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Most of MVC based web sites using ORM to map between the model and corresponding database entities. What's sitting in-between are the SQL/non-SQL queries that either auto-gen'd or provided by developers. The problem with that approach is that - 1. database I/O is the bottle-neck for real-time traffic 2. no easy to plug in mechanisms to do the caching. 3. scalability. etc

I would like to hear your opinions on that.

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closed as not constructive by tvanfosson, Mark, Don Roby, marc_s, JB Nizet Jun 25 '11 at 22:27

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2 Answers 2

I would argue that it depends - ORMs can cause performance issues in some cases, but to blame them generally for all performance issues probably isn't accurate.

I see two main performance pitfalls for ORM usage:

1) Getting too much data back

In most cases, you are getting more data back than you really need. Typically, this isn't a huge problem, but if the model is mapped improperly, you can sometimes get large graphs of data when you only wanted one little piece.

2) Being unable to tune the SQL generated by the ORM

Sometimes ORMs don't generate the most optimal SQL for certain situations, and it is difficult or impossible to modify it. I've mitigated this in the past by being relatively quick to bypass the ORM in situations where some SQL tuning will net large performance gains.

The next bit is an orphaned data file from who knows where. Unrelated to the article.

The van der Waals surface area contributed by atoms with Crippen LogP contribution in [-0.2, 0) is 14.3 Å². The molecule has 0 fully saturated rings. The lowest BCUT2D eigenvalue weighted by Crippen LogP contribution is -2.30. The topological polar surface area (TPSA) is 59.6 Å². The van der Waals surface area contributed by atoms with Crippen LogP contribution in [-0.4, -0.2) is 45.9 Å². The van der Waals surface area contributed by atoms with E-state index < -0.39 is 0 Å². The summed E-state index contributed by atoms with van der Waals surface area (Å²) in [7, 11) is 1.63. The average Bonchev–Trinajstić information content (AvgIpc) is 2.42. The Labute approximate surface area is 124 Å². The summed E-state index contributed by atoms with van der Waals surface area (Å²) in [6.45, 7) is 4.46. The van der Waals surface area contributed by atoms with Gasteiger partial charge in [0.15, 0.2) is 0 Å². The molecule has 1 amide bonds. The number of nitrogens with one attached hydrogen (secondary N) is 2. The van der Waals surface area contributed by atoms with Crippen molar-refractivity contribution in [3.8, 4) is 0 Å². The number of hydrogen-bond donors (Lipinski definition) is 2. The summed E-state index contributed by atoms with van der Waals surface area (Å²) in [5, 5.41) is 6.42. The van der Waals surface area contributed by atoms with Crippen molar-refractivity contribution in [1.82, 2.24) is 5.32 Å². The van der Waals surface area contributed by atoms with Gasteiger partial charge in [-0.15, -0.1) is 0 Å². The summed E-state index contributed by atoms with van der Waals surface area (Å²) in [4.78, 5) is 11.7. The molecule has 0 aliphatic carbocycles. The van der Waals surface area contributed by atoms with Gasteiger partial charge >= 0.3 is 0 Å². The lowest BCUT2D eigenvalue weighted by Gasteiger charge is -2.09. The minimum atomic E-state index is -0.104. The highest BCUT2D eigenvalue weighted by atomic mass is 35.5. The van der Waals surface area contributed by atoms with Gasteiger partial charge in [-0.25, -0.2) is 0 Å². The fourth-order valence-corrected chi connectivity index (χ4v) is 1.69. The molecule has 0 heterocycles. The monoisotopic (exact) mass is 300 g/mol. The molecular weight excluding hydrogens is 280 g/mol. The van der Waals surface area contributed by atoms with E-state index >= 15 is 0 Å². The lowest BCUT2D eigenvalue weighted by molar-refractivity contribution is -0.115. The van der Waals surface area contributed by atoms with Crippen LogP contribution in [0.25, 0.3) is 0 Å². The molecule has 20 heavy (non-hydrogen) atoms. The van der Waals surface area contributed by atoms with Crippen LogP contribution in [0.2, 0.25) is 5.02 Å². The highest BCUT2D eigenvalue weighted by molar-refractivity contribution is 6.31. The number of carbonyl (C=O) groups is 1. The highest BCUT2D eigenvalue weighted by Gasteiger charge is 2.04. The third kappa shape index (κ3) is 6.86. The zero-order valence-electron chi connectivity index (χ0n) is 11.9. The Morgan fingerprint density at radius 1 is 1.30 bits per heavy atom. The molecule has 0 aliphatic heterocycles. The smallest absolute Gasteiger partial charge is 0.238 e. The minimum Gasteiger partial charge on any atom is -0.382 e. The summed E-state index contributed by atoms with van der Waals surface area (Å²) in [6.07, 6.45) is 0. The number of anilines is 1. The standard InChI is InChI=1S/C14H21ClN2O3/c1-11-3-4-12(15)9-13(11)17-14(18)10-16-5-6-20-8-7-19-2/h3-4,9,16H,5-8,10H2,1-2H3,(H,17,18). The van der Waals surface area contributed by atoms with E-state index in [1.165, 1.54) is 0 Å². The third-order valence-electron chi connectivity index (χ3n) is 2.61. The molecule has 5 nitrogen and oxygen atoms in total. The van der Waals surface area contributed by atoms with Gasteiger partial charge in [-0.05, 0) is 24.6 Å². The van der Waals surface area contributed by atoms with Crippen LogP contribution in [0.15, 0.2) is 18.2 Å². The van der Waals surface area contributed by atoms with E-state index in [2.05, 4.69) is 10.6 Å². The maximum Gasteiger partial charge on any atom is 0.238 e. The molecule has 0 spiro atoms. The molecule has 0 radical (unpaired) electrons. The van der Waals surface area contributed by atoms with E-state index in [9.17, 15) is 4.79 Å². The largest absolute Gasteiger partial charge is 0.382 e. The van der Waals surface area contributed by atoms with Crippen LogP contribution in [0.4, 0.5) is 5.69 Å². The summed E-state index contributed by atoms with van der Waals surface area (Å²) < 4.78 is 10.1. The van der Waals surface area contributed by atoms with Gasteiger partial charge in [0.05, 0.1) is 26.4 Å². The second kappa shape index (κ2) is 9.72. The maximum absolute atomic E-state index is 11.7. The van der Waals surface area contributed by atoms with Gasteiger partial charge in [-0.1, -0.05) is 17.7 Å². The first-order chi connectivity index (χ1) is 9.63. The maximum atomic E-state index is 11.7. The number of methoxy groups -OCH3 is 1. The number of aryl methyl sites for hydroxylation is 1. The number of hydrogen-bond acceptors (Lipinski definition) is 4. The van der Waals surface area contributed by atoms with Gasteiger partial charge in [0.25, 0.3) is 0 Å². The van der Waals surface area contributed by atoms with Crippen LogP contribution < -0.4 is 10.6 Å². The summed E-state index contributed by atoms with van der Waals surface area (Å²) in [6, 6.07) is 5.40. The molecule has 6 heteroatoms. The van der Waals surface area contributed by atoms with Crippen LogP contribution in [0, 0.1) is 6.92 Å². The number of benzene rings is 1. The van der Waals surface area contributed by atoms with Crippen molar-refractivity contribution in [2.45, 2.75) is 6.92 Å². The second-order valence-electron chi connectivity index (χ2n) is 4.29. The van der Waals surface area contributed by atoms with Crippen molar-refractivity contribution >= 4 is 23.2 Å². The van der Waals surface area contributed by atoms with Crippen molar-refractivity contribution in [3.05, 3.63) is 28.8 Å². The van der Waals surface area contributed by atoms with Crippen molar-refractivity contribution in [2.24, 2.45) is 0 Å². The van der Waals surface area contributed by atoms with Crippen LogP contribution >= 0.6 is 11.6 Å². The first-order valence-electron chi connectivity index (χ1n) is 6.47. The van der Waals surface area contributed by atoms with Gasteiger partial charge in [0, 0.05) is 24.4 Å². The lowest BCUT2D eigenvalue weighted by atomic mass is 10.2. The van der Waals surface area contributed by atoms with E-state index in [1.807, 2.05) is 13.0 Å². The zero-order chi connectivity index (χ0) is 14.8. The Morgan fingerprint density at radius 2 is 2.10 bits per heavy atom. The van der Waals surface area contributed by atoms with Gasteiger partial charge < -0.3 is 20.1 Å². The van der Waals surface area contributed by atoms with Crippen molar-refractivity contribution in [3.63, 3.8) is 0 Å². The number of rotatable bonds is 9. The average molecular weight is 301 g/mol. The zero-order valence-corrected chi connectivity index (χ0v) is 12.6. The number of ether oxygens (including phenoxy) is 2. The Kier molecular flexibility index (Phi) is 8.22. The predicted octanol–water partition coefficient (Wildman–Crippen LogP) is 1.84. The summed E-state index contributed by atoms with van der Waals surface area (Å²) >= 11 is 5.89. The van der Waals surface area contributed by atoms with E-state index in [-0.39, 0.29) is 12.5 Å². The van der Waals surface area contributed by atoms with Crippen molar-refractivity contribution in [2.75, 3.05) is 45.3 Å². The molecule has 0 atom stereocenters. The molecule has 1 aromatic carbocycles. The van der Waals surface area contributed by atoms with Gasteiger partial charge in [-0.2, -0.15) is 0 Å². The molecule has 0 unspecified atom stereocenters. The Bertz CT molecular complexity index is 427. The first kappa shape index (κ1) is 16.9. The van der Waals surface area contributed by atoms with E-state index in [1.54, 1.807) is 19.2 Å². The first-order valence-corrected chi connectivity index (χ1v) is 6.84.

To your other point - that ORMs make it difficult to utilize caching - this is actually a source of (sometimes significant) performance gains for many ORMs, since most ORMs typically include some sort of built-in caching. For example, Hibernate has a first level cache (the session/persistence context) and can be easily configured to use a second-level cache as well.

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I've had to research the pros/cons of using EF vs Linq to SQL vs hand-coded ADO.NET objects/logic in the past. Ultimately, we had to go with hand-coding ADO.NET for the reasons you've mentioned. –  Jim Schubert Jun 25 '11 at 20:47

It is probably too much of a generalization to say that an ORM is the root cause of poor performance on any web site that uses it; performance is more complex than that. If you are using a relational database, the best approach is probably to start out using an ORM, then if performance is not good enough, use a profiler to find the real bottlenecks and address them. You may end up using an ORM in some places and hand-tuned SQL in others.

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